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Mark Ridley-Thomas, Isadore Hall and Rod Wright have been passed the torch as they assumed their respective roles from political icons.
The first item on the agenda for Supervisor Mark Ridley-Thomas is the re-opening of Martin Luther King, Jr. Hospital. Following President-elect Obama's lead--whom Ridley-Thomas supported for the presidency--the new supervisor has hit the ground running as he begins his second day in office. In his swearing-in address, Ridley-Thomas made it clear what his priorities are and what the residents of the Second District can expect from him.
After taking the oath of office from Kamala Harris, District Attorney of San Francisco, the county's newest supervisor said, "The changes that we seek in the Los Angeles County will build on the legacy of pioneering accomplishments of those who came before me. And we should never lose sight of those who came before us. We give them thanks and we express our appreciation of Supervisor (Yvonne) Burke." Ridley-Thomas replaced Burke who retired after 16 years on the Board of Supervisors.
Assemblyman Isadore Hall and Senator Roderick "Rod" Wright were also sworn in simultaneously in Sacramento and were welcomed by Speaker Karen Bass, who thanked the members for re-electing her as Speaker as she spoke of the difficult challenges facing California amid the national economic crisis saying, "Our state continues to be rocked by the deepening national recession and the ongoing global economic turmoil."
Hall goes to the assembly after serving the people of Compton and he is expected to continue working for the people of the 52nd District whom he will be representing. He has been referred to as a dedicated public servant and was endorsed by the man who he replaced, political icon, Mervyn Dymally. Hall brings to the legislature the background of a seasoned manager and a successful real estate executive.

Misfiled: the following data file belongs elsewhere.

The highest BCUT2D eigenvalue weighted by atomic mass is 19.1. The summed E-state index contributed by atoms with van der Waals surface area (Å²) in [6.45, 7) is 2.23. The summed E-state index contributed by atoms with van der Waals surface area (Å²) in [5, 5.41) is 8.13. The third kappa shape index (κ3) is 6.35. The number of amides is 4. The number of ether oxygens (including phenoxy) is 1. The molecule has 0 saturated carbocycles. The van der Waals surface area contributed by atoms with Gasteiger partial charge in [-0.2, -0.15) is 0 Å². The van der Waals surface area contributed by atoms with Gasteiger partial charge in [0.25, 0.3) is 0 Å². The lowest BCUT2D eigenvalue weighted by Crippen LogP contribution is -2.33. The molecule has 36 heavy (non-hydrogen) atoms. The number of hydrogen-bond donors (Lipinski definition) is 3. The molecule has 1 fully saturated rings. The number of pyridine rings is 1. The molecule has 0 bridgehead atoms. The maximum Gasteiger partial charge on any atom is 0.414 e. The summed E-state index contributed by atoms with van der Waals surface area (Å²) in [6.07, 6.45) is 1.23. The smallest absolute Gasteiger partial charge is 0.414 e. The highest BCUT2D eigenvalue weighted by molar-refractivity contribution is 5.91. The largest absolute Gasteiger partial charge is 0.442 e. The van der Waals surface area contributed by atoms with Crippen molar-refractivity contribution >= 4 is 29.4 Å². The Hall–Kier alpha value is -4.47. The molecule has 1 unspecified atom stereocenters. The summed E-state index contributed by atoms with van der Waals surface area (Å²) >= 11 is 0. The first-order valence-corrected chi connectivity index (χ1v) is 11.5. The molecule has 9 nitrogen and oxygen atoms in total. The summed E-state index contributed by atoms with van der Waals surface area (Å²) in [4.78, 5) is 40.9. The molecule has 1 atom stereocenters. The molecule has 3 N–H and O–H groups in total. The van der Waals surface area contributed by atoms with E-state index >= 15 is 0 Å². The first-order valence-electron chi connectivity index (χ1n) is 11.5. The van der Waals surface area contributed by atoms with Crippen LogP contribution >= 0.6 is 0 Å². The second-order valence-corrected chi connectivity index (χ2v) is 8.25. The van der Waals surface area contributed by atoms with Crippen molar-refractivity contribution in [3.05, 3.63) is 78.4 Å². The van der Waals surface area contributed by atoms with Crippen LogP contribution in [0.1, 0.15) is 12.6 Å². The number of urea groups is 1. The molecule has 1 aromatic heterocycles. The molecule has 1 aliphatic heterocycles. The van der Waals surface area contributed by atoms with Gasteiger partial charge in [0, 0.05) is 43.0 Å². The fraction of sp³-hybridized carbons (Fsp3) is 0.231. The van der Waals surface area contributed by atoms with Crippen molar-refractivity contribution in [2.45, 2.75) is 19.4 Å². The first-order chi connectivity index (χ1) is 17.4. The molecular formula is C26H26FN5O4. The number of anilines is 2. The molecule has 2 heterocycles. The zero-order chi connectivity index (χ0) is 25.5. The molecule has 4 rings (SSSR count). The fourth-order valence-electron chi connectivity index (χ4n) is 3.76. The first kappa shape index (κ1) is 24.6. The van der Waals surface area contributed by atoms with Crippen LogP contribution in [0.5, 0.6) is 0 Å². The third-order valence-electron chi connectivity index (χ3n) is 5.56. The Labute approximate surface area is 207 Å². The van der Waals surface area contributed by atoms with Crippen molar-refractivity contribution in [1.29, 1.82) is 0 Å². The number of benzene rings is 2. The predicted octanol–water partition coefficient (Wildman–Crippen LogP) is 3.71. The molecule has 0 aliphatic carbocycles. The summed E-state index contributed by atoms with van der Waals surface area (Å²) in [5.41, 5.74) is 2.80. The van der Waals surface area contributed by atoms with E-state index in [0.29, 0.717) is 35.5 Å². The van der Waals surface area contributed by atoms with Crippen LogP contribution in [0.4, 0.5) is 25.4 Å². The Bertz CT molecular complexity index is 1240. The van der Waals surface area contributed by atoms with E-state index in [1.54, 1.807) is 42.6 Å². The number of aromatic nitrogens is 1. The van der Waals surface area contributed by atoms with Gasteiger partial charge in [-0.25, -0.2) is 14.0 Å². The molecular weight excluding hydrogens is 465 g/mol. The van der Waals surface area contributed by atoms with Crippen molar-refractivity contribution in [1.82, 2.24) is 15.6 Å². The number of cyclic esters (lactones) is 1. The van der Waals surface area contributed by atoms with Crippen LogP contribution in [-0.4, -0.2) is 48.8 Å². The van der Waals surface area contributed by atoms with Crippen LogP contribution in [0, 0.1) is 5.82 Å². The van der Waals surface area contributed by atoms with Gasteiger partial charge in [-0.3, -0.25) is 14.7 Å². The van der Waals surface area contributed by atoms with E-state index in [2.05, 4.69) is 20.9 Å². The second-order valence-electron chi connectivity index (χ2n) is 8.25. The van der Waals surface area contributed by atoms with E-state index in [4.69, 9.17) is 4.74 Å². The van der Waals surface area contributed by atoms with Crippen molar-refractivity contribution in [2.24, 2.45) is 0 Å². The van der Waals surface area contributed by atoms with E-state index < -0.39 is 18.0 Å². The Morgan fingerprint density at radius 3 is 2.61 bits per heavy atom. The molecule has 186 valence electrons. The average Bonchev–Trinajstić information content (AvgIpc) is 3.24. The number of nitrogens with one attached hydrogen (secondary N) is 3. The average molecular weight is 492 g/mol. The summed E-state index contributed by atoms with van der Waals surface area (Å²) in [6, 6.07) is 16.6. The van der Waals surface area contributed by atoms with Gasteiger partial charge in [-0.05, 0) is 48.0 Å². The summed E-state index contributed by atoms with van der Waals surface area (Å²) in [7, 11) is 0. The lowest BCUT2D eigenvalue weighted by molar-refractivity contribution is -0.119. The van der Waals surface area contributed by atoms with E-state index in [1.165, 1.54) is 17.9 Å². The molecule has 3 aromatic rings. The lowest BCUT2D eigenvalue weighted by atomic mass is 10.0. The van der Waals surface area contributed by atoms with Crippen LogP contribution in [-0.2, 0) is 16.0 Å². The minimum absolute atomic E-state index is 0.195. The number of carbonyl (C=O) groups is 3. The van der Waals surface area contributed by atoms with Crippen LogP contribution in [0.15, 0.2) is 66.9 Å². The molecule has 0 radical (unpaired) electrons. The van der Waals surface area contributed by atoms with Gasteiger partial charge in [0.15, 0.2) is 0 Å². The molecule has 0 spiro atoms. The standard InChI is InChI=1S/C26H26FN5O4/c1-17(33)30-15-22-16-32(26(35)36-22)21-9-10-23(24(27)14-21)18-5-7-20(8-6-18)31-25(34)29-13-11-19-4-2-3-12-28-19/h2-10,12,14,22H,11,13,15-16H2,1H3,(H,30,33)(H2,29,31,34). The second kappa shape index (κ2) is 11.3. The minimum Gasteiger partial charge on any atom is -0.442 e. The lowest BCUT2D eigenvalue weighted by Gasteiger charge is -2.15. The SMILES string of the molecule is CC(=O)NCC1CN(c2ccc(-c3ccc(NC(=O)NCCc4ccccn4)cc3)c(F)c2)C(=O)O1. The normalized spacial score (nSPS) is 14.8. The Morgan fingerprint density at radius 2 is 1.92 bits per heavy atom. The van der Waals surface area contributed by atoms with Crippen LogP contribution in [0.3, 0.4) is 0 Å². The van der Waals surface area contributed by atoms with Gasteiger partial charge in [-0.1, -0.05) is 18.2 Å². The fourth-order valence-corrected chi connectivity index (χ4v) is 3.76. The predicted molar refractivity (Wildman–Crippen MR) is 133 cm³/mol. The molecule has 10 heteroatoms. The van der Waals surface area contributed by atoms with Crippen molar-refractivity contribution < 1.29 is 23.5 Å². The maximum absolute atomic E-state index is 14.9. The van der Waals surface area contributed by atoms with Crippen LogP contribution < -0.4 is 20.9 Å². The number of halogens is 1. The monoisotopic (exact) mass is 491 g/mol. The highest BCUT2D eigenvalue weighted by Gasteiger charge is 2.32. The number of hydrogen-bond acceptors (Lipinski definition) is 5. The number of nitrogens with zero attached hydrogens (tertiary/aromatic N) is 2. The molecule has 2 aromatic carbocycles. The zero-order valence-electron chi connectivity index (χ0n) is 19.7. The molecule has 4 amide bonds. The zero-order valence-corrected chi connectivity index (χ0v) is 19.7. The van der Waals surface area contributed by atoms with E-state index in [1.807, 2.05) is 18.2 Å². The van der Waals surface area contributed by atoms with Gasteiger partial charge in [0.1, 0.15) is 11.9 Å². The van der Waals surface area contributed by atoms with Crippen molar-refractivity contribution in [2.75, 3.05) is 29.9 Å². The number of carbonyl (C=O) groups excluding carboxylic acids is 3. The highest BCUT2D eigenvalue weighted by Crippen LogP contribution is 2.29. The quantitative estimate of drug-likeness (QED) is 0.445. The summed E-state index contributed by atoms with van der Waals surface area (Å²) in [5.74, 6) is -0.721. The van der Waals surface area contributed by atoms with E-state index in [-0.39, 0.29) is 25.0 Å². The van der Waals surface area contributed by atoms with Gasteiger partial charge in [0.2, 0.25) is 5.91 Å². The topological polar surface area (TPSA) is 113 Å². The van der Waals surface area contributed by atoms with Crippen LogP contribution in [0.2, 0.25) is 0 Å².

The chambers of Sacramento are not new to Wright. A former assemblyman, he returns as the senator representing the 25th district and had enjoyed great community support for his work for six years in the assembly. He also had the support of many of the mayors whose cities fall within his senate district. Wright said, "The support of the lion's share of the mayors representing the cities in the district is a clear message that I have the experience to fight for our communities." With the financial challenges that are facing the state, his experience will certainly be very useful.
And as Ridley-Thomas laid out his plan for the Second District, he realizes that it will take a combined effort of all concerned--the county and the state--to handle the fiscal crises that are being experienced in all areas and all levels of government. He outlined an ambitious agenda with special emphasis on the healthcare needs and well-being of the community.
"We seek to make our own mark on Los Angeles County," he said, "It's to defend, to sustain and elevate the public's standard of living for working families, to support small businesses, to provide relief to homeowners and shelter to those threatened by foreclosure, and to deliver healthcare to the uninsured and emergency care to the unfortunate. We are the Second District."